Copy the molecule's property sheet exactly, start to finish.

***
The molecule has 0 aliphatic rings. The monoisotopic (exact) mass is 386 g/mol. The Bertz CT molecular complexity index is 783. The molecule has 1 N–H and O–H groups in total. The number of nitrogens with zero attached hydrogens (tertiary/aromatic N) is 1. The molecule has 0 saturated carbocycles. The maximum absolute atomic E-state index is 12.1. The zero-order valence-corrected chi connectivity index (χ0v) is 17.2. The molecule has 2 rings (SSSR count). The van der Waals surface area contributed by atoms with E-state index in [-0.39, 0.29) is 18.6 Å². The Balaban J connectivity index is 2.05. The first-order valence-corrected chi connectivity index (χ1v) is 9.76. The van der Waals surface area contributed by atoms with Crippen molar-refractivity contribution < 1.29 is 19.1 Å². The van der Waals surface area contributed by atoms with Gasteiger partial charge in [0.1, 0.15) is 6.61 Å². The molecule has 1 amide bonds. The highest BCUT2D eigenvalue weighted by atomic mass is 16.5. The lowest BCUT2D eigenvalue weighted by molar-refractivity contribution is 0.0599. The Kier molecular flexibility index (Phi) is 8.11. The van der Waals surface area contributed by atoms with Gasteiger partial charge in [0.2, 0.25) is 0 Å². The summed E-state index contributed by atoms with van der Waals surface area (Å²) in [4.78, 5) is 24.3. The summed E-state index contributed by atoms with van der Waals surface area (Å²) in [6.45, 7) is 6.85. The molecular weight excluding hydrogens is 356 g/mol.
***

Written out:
The molecule has 0 aliphatic rings. The monoisotopic (exact) mass is 386 g/mol. The Bertz CT molecular complexity index is 783. The molecule has 1 N–H and O–H groups in total. The number of nitrogens with zero attached hydrogens (tertiary/aromatic N) is 1. The molecule has 0 saturated carbocycles. The maximum absolute atomic E-state index is 12.1. The zero-order valence-corrected chi connectivity index (χ0v) is 17.2. The molecule has 2 rings (SSSR count). The van der Waals surface area contributed by atoms with E-state index in [-0.39, 0.29) is 18.6 Å². The Balaban J connectivity index is 2.05. The first-order valence-corrected chi connectivity index (χ1v) is 9.76. The van der Waals surface area contributed by atoms with Crippen molar-refractivity contribution < 1.29 is 19.1 Å². The van der Waals surface area contributed by atoms with Gasteiger partial charge in [0.1, 0.15) is 6.61 Å². The molecule has 1 amide bonds. The highest BCUT2D eigenvalue weighted by atomic mass is 16.5. The lowest BCUT2D eigenvalue weighted by molar-refractivity contribution is 0.0599. The Kier molecular flexibility index (Phi) is 8.11. The van der Waals surface area contributed by atoms with Gasteiger partial charge in [0.2, 0.25) is 0 Å². The summed E-state index contributed by atoms with van der Waals surface area (Å²) in [4.78, 5) is 24.3. The summed E-state index contributed by atoms with van der Waals surface area (Å²) in [6.45, 7) is 6.85. The molecular weight excluding hydrogens is 356 g/mol.